A meteorite smashed into Peru recently. Fortunately, no one was injured by the immediate impact, but a lot of people who rushed to see the crate subsequently became ill. Initially, reports blamed toxic gas from the meteorite itself, but scientific analysis of the site revealed that arsenic from the groundwater was the cause of the ill effects. Such impacts as well as the bigger threat of a much larger and more widely devastating impact from a passing asteroid makes the European Space Agency’s studies on the Don Quijote mission look all the more pertinent.
Earlier work by ESA scientists demonstrated that smaller pieces of rock, none more than a few hundred metres across represent a higher overall risk than larger meteorites over one kilometre in diameter, at least for the time being. A worldwide network of astronomers is currently cataloguing most of these larger objects and various survey telescopes are also hoping to track around 90% of all near-earth objects as small as 140 metres by the year 2020. After this time, we can make a more informed decision about whether space-based observatories are needed to find the rest.
Fixing the orbits of small interplanetary chunks of rock is a difficult task, especially from the ground. ESA has thus been concentrating on a concept mission to physically mark a cross on several small asteroids so that we can check the state of the art of detection and tracking technology. The Don Quijote studies propose a two phase project.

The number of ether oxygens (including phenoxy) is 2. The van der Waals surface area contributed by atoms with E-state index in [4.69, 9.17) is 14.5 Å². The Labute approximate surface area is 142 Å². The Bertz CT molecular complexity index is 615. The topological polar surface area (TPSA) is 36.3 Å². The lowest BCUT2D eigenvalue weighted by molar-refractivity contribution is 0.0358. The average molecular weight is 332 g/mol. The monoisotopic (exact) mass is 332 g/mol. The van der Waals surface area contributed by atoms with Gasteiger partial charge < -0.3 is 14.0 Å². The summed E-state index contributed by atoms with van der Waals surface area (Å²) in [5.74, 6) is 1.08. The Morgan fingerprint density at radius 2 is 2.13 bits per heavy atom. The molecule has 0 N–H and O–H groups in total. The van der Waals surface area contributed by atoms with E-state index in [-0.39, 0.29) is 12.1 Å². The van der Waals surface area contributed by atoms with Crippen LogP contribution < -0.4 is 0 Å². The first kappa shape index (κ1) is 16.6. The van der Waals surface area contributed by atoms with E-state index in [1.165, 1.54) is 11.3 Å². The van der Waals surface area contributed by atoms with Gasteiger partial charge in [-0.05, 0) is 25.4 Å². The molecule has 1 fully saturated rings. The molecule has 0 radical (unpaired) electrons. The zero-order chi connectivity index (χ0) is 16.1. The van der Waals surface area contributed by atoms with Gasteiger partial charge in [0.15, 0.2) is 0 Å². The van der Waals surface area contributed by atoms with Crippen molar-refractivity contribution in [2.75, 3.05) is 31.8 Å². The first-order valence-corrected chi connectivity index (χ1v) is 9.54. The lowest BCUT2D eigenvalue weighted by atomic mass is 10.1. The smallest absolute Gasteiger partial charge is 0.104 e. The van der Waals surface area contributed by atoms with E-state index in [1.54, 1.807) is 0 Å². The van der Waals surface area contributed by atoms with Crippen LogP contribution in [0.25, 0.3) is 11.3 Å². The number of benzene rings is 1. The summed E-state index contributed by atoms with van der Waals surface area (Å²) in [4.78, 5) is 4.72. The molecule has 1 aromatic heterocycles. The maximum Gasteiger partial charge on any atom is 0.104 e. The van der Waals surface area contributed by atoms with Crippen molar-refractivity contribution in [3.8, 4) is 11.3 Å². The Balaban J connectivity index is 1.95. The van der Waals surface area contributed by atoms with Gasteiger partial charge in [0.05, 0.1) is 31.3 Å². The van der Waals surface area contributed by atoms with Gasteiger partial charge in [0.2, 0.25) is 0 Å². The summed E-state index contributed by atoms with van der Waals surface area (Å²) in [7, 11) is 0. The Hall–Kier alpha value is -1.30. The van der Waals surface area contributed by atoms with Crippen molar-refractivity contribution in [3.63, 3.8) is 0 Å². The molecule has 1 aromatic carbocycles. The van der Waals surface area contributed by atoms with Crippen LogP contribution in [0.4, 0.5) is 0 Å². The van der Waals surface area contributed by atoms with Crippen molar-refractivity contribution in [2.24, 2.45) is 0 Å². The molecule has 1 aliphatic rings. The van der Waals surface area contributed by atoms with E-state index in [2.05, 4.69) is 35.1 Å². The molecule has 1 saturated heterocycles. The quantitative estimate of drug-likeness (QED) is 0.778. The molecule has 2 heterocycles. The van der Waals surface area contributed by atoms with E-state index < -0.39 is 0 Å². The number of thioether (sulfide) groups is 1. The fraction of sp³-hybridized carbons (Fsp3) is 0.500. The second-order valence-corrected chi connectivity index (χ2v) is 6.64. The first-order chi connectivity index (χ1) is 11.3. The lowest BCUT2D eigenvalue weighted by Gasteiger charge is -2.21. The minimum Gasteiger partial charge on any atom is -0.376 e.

In the first phase, a spacecraft would rendezvous with an asteroid and go into orbit around it. It would monitor the asteroid for several months, precisely determining its position, shape, mass and gravity field. In the second phase, another spacecraft would slam into the asteroid at a speed of around 10 kilometres per second, while the first spacecraft watches, looking for any changes in the asteroid’s trajectory.
This two-craft mission would do something never achieved before, an attempt to shift the orbit of an asteroid and to measure its movement. Don Quijote will start small and the first spacecraft, Sancho, will be able to reach any one of five or six nearby small asteroids. Each one is no larger than a few hundred metres in diameter. The mission planners are focusing on Apophis, a small asteroid that swings dangerously close to Earth on its outbound orbital stretch around the Sun. The idea is to get the technology ready before you really need it, explains Ian Carnelli, Don Quijote Technical Officer, The studies carried out so far set the right context for the investigation of a small mission.
Scientists estimate that an impact on the scale of the Tunguska impact in remote Siberia, which devastated two thousand square kilometres, probably occur once every 150 years or so. The Tunguska centenary is in 2008, so the clock is ticking and now is the time to learn as much as we can about our rocky neighbours before they come knocking.
NEO Space mission preparation
near Earth objects